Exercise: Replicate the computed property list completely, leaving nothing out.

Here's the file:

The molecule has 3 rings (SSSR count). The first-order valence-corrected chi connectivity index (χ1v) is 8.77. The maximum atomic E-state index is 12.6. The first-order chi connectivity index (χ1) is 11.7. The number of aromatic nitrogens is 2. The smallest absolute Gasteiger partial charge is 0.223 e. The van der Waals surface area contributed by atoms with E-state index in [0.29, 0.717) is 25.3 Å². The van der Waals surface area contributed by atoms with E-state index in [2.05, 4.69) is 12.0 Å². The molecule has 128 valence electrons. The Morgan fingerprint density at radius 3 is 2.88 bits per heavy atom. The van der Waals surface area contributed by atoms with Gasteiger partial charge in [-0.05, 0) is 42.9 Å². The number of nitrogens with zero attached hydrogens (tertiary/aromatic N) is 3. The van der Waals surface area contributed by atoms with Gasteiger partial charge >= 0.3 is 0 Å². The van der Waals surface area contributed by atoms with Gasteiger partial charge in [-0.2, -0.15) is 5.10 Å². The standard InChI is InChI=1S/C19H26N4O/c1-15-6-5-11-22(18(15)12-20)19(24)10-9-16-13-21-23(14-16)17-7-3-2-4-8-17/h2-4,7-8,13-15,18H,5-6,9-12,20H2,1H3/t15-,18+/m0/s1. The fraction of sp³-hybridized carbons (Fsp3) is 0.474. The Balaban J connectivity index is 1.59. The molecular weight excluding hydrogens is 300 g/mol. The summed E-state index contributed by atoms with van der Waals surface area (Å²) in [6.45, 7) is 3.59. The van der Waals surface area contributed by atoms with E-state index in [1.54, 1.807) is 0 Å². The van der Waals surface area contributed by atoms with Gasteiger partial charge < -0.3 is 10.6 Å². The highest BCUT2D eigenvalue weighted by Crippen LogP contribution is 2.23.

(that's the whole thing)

The molecule has 3 rings (SSSR count). The first-order valence-corrected chi connectivity index (χ1v) is 8.77. The maximum atomic E-state index is 12.6. The first-order chi connectivity index (χ1) is 11.7. The number of aromatic nitrogens is 2. The smallest absolute Gasteiger partial charge is 0.223 e. The van der Waals surface area contributed by atoms with E-state index in [0.29, 0.717) is 25.3 Å². The van der Waals surface area contributed by atoms with E-state index in [2.05, 4.69) is 12.0 Å². The molecule has 128 valence electrons. The Morgan fingerprint density at radius 3 is 2.88 bits per heavy atom. The van der Waals surface area contributed by atoms with Gasteiger partial charge in [-0.05, 0) is 42.9 Å². The number of nitrogens with zero attached hydrogens (tertiary/aromatic N) is 3. The van der Waals surface area contributed by atoms with Gasteiger partial charge >= 0.3 is 0 Å². The van der Waals surface area contributed by atoms with Gasteiger partial charge in [-0.2, -0.15) is 5.10 Å². The standard InChI is InChI=1S/C19H26N4O/c1-15-6-5-11-22(18(15)12-20)19(24)10-9-16-13-21-23(14-16)17-7-3-2-4-8-17/h2-4,7-8,13-15,18H,5-6,9-12,20H2,1H3/t15-,18+/m0/s1. The fraction of sp³-hybridized carbons (Fsp3) is 0.474. The Balaban J connectivity index is 1.59. The molecular weight excluding hydrogens is 300 g/mol. The summed E-state index contributed by atoms with van der Waals surface area (Å²) in [6.45, 7) is 3.59. The van der Waals surface area contributed by atoms with E-state index in [1.54, 1.807) is 0 Å². The van der Waals surface area contributed by atoms with Gasteiger partial charge < -0.3 is 10.6 Å². The highest BCUT2D eigenvalue weighted by Crippen LogP contribution is 2.23.